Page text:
We would be foolish, we would be irresponsible beyond pardon, if we do not start by understanding and accepting that the world climate emergency is the most important single policy issue of our time. All of our decisions and actions from this points on must be tempered by the planetary challenges that threaten us today: climate change, resource depletion, and species extinctions.
The climate emergency is here. The period of conceivable doubt is over. It is real. It is unarguable. It is implacable. And it is threatening the near future of our planet. Climate is, or at least should be, the bottom line for all public policy decisions and investments from 2015 on — and certainly for policy decisions and investments in the transport sector which for once is well placed to make a massive, and quite unexpected, near-term contribution.
The following is one of a cycle of short working summaries for presentation and discussion in a cycle of international peer conferences and workshops, with a view to generate critical feedback on the principal ideas and arguments set out in support of a book in progress under the title: Convergence: Toward a General Theory of Transport in Cities. A future version of this essay is to appear in its expanded final form as a chapter in the opening section of the book. We enthusiastically invite reader comment and critical views.
The on-going climate emergency sets the foundation, the compass, the map and the timetable for action in our sector. Getting the carbon, and with it fossil fuels, out of the sector is an important goal in any event. But there is far more to it than that.
At the same time GHG reduction works as a strong surrogate for just about everything to which we need to be giving priority attention to matters of mobility, efficiency and quality of life in our cities, chief among them the imperative need to cut traffic and its negative impacts.
Many fewer vehicles on the road moving at lower steady speeds means not only less pollution in all forms, but also reduced resource and energy consumption, fewer lives sacrificed and accidents, greatly reduced bills for infrastructure construction and maintenance, quieter and safer cities, more public space and the long list goes on.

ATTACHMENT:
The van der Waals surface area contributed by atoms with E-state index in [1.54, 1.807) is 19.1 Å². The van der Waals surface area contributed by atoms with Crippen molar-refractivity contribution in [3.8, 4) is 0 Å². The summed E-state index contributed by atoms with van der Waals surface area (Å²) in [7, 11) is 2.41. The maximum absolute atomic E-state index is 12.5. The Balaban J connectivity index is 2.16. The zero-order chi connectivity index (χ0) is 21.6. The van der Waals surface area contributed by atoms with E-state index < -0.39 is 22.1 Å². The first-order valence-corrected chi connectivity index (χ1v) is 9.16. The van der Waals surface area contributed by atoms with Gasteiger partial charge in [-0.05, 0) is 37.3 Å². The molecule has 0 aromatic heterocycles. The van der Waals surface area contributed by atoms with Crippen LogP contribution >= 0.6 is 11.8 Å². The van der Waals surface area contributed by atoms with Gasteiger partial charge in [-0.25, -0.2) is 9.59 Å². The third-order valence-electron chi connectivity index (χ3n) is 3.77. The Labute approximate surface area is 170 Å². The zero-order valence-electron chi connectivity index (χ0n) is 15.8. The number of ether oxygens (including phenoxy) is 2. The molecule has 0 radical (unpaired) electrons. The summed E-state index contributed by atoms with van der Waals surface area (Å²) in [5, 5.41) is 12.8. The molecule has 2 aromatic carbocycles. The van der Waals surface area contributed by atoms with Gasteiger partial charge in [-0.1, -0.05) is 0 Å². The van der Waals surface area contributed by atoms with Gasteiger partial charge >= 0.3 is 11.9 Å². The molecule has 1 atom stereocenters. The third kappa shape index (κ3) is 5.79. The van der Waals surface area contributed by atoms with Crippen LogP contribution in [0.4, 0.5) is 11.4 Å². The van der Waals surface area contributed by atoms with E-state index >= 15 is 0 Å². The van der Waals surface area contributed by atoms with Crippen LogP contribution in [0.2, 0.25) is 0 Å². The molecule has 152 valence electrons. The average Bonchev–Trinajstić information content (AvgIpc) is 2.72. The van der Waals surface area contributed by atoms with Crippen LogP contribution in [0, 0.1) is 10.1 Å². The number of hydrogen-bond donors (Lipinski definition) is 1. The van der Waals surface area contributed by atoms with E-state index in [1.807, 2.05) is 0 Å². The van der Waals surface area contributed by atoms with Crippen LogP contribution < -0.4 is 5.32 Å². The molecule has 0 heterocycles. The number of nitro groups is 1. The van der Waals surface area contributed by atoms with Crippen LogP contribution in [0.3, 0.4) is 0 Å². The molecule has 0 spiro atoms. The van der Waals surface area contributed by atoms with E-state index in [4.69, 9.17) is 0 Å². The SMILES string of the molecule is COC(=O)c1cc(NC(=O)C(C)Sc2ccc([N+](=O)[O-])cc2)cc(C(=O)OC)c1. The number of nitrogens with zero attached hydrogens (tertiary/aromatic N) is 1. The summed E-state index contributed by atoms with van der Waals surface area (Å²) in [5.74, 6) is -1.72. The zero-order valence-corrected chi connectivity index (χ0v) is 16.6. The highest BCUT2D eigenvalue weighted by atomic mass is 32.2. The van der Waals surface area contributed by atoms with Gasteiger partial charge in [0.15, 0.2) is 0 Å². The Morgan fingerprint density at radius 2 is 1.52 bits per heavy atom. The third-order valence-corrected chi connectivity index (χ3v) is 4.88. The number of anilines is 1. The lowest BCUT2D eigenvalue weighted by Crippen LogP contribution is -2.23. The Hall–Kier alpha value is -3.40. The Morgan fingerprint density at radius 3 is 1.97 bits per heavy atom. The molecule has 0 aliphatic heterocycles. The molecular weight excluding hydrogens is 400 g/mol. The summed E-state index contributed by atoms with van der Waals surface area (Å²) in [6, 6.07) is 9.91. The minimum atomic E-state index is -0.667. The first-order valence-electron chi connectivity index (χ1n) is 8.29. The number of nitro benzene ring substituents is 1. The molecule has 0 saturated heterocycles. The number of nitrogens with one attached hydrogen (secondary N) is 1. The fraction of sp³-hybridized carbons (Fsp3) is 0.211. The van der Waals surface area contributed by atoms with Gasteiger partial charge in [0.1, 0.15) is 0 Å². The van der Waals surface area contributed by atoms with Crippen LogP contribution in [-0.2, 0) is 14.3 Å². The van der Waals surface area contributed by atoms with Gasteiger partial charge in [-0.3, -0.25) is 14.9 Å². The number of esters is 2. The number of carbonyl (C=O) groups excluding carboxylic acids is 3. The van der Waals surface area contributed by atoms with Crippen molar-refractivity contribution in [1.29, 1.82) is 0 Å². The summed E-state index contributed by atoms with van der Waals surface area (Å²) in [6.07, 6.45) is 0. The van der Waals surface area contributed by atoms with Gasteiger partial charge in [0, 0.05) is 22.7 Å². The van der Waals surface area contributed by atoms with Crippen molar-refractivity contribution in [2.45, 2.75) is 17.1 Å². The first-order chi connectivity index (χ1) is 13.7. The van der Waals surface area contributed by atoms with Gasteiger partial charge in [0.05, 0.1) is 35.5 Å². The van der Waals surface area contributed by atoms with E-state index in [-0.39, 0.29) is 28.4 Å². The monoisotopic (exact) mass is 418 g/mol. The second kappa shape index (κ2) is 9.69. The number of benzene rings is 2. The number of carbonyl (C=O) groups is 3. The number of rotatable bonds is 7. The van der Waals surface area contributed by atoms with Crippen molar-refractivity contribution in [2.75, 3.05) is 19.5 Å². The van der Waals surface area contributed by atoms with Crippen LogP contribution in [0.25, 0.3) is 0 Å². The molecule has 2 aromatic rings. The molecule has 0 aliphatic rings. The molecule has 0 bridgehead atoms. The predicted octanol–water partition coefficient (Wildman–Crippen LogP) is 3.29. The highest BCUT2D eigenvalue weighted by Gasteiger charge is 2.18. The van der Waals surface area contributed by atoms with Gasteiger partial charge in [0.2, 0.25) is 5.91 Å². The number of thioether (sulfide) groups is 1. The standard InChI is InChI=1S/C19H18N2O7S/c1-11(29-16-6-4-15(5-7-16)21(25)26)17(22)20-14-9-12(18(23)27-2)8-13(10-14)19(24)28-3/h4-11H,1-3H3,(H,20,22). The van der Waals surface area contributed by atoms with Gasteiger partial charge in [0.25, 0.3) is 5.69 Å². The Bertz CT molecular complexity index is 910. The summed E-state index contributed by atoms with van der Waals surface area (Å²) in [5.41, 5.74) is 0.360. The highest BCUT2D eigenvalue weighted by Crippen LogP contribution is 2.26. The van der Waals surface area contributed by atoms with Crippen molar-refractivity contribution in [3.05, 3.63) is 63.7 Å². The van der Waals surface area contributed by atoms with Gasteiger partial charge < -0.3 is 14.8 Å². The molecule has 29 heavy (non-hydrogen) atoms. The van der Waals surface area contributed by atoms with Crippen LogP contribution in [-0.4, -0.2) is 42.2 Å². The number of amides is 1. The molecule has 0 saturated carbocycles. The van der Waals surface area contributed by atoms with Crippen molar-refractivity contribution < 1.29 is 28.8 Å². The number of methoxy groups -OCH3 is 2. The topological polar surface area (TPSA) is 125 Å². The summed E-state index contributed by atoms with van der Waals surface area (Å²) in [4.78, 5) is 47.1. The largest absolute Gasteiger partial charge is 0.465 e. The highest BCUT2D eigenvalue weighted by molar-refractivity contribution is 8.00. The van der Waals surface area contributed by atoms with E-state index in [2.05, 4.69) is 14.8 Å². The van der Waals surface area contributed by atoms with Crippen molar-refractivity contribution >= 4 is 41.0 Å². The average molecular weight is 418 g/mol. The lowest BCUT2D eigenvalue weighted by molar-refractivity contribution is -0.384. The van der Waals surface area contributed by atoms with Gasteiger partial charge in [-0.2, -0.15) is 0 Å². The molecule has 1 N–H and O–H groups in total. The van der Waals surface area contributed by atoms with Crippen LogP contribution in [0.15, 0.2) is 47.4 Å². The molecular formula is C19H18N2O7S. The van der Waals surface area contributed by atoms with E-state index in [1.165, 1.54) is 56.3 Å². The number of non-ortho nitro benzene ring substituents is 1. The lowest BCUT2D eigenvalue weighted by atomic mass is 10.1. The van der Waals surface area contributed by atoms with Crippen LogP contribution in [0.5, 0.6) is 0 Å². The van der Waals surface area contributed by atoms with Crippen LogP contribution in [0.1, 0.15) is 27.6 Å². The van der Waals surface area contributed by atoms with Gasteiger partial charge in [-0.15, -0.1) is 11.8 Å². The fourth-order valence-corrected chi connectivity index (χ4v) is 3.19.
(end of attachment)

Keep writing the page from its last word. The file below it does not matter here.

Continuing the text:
What is so particularly striking about the mobility sector in this context is that there is a huge amount can be achieved (a) in relatively little time. And (b) at relatively low cost.
Moreover, sufficient experience has been acquired in leading cities around the world in the past two decades that we now know what works and what doesn’t. And why. And how!
Beyond this, there is an important joker which also needs to be brought into the picture from the very beginning — namely that these reductions can be achieved not only without harming the economy or quality of life for the vast majority of all people.
To the contrary, sustainable transport reform can be part of a 21st century economic revival which places increased emphasis on utility, choice, equity, quality of life and a sense of community, and not necessarily on segregation, possession and products.
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Bio: Trained as a development economist, Francis Eric Knight Britton is MD of EcoPlan International, an independent advisory network providing strategic counsel for government and business on policy and decision issues involving complex systems, social-technical change, sustainable development and democracy. His forthcoming book, “Toward a General Theory of Transport in Cities”, is being presented, discussed and critiqued in a series of international conferences, master classes, peer reviews and media events over 2015. - - > More: “Happy city” at http://wp.me/psKUY-3RH